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If you think Mexican food is unhealthy, then you need to read this cookbook

Living in Los Angeles means having to keep up with all the diets: Atkins diet, the Whole 30, the Paleo diet. There's no shortage of advice on what you should be eating.

Now there's finally a cookbook for the politically aware Chicano activist. "Decolonize Your Diet" serves up Mexican food recipes with a side order of history.

The book's biggest beef? There's a misconception that traditional Mexican food is unhealthy, according to its authors, Luz Calvo and Catrióna Rueda Esquibel, spouses and professors, Calvo at Cal State East Bay and Rueda Esquibel at San Francisco State University. A large emphasis on meats and the use of cheese came after colonization, the authors argue. When corn was abandoned for flour, the tortilla was never quite the same.

The plant-based recipes favor ingredients that their Mexican ancestors would have recognized as food. Beans, nopales (cactus), verdolaga (purslane), quelites (lamb's-quarters) all find a place on the more political plate. Even some old-time favorite recipes get an update, including aguas frescas (fruit drink). Goodbye, sugar, hello, locally sourced honey.

Instead of a late-night run to your favorite taco truck, "Decolonize Your Diet" hopes to inspire readers to come back in the kitchen and cook a pot of beans. Just as their ancestors intended.

We asked Calvo to discuss the cookbook and the future of traditional Mexican cuisine:

What inspired you to co-write this cookbook?

One of the big impetuses was in 2006 I was diagnosed with breast cancer. And when I went through all the treatment, including chemotherapy, and I was left very weak and kind of confused about how I could better my chances to prevent recurrence, I started doing a lot of research.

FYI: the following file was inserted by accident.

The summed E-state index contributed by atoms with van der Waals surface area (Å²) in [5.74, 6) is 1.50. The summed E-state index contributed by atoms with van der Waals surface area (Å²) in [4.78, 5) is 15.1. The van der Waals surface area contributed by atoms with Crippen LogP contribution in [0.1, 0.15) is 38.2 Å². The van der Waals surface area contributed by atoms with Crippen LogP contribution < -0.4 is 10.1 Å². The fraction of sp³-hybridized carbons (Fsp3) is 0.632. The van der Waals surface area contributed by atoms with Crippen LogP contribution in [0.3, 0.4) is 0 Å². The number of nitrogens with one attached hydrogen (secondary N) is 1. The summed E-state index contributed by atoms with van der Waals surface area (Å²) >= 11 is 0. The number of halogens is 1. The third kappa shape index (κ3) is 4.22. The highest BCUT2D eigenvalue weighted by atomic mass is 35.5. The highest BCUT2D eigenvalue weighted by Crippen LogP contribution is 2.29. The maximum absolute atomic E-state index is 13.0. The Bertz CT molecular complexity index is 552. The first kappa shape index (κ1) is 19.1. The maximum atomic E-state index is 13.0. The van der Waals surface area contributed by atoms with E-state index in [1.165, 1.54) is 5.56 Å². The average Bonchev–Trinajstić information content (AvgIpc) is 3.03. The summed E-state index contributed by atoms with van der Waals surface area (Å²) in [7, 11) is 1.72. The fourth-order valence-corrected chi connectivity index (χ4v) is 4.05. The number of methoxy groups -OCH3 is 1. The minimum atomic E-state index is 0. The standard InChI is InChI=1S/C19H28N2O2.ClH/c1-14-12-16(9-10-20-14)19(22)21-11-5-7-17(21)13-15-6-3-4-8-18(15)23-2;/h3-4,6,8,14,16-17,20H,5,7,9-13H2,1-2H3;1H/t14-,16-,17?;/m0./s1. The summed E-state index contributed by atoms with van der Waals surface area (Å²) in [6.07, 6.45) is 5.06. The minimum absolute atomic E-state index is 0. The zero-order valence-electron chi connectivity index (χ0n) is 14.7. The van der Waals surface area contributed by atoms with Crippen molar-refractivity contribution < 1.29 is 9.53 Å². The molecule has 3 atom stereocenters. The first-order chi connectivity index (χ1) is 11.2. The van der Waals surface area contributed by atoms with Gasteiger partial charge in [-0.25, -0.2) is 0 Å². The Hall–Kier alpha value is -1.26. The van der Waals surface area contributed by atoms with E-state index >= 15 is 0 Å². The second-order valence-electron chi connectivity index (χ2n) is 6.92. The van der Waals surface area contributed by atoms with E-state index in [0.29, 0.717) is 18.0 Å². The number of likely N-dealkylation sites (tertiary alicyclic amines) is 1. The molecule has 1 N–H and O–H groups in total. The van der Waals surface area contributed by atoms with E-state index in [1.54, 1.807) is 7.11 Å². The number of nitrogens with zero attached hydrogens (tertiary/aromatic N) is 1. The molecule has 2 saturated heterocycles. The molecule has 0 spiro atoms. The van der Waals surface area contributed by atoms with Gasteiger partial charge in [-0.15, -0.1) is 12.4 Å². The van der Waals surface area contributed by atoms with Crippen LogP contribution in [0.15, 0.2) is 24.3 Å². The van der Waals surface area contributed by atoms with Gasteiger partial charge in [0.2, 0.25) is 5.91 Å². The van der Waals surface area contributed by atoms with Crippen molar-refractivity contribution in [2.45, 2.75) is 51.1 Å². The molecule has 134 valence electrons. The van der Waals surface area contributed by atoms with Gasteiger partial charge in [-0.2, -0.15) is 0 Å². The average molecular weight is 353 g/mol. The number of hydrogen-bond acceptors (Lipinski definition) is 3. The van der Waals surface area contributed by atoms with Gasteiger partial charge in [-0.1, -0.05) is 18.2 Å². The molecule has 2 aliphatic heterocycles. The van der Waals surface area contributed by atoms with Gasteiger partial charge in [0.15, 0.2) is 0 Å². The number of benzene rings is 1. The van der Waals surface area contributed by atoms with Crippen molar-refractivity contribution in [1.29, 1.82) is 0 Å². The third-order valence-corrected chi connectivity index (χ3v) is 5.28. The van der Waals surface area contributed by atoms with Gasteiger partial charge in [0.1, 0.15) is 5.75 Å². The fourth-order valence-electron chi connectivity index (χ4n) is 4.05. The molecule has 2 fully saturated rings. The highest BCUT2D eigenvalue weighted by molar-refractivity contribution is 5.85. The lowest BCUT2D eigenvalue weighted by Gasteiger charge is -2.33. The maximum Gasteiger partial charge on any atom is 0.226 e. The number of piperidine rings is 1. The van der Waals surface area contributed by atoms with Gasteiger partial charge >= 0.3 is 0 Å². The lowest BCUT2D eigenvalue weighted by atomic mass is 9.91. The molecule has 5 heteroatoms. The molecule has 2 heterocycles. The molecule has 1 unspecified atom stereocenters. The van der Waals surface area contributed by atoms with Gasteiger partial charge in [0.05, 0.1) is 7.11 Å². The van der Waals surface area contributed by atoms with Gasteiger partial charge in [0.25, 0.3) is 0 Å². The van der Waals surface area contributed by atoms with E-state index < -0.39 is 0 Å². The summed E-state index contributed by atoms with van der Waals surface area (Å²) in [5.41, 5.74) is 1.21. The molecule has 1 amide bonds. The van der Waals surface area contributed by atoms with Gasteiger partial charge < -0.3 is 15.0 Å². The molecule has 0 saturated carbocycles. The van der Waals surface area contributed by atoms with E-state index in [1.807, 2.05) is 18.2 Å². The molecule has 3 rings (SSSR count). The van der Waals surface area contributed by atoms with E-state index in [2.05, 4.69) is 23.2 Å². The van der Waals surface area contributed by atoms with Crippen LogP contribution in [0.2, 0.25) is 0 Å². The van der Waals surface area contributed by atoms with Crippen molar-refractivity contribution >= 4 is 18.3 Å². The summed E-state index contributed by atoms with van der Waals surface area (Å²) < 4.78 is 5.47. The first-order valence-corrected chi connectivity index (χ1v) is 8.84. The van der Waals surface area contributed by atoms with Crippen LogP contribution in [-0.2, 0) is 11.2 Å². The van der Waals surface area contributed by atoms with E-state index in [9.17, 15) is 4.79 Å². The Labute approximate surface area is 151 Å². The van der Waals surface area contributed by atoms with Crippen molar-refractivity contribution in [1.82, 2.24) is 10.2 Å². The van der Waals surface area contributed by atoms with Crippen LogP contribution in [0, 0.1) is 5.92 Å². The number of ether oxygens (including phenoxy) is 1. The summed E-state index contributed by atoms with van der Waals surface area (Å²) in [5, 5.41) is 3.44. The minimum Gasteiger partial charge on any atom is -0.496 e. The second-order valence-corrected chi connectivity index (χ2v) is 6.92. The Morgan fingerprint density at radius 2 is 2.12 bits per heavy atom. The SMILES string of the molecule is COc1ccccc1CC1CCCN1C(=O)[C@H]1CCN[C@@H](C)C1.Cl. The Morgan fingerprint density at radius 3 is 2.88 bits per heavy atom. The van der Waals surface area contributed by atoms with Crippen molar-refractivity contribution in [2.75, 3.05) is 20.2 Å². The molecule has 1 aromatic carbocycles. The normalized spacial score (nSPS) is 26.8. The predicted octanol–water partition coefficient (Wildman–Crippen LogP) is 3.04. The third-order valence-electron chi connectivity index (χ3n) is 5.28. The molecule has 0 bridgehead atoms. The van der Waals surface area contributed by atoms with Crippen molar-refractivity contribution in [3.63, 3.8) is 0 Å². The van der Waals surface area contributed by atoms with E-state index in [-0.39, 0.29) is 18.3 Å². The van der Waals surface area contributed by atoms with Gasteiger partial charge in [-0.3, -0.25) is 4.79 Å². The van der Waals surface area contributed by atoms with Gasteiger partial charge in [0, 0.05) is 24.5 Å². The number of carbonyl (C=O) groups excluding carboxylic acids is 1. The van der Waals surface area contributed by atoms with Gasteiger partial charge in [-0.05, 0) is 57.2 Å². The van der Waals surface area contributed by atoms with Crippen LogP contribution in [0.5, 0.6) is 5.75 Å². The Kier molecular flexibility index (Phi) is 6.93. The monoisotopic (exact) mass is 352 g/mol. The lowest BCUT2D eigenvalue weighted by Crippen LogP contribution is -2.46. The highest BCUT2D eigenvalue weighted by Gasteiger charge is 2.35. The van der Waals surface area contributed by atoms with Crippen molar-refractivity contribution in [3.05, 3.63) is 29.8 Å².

I found a study that was done and published about Latinas and breast cancer in the San Francisco Bay Area. They found that foreign-born Latinas had a 50% lower risk of breast cancer than U.S.-born Latinas. It seems like there are environmental issues at play.

I had a hard time psychologically around food, but the research started making me think about traditional Mexican diets.

So I really started on a quest to eat only real food. We started looking at traditional Mexican food like beans and really looking at plant-based foods. Beans, nopales, verdolagas, quelites were things that stood out to us as really important foods our ancestors ate but maybe we didn't. It made me feel good. It made me feel satisfied. I started doing all this gardening in the backyard. Just started growing food. We got chickens. We really went back old-school to how people did it. It was such a powerful, healing journey that I felt we wanted to show it.

What kind of feedback have you received so far?

It feels like it's a really cultural event, in a certain kind of way. At least in our communities. People are really excited for a lot of reasons. Most Mexican cookbooks, a lot of them have been written by white chefs like Rick Bayless and even in Mexico, Diana Kennedy. To have a discussion around Mexican food from a Chicana perspective is interesting and exciting to people. And reclaiming the healthy part of our cuisine. We're really resonating with young people.

Mexican food is often thought of as being unhealthy, but your book seems to challenge that.

There's a whole history, of course, of Mexican food in the United States and how that came to be. It's based on cheese and a lot of meats. When you look at Mexico, all that was introduced after colonization when the Spaniards brought dairy products and cattle. If you look at a rural Mexican diet, it's very plant-based. Meat is used in small portions. More likely you think of Asian cuisines where there's small bits of meat, not necessarily a huge piece of meat. Real foods we get so excited about, quelites [commonly called lamb's-quarters] and verdolagas [commonly knows as purslane]. These are wild greens. They're super-healthy for you. [Food activist] Michael Pollan actually calls them the two healthiest plants on the planet. These were things that our grandparents knew how to forage and find. So those are some things we're excited to bring back in the conversation.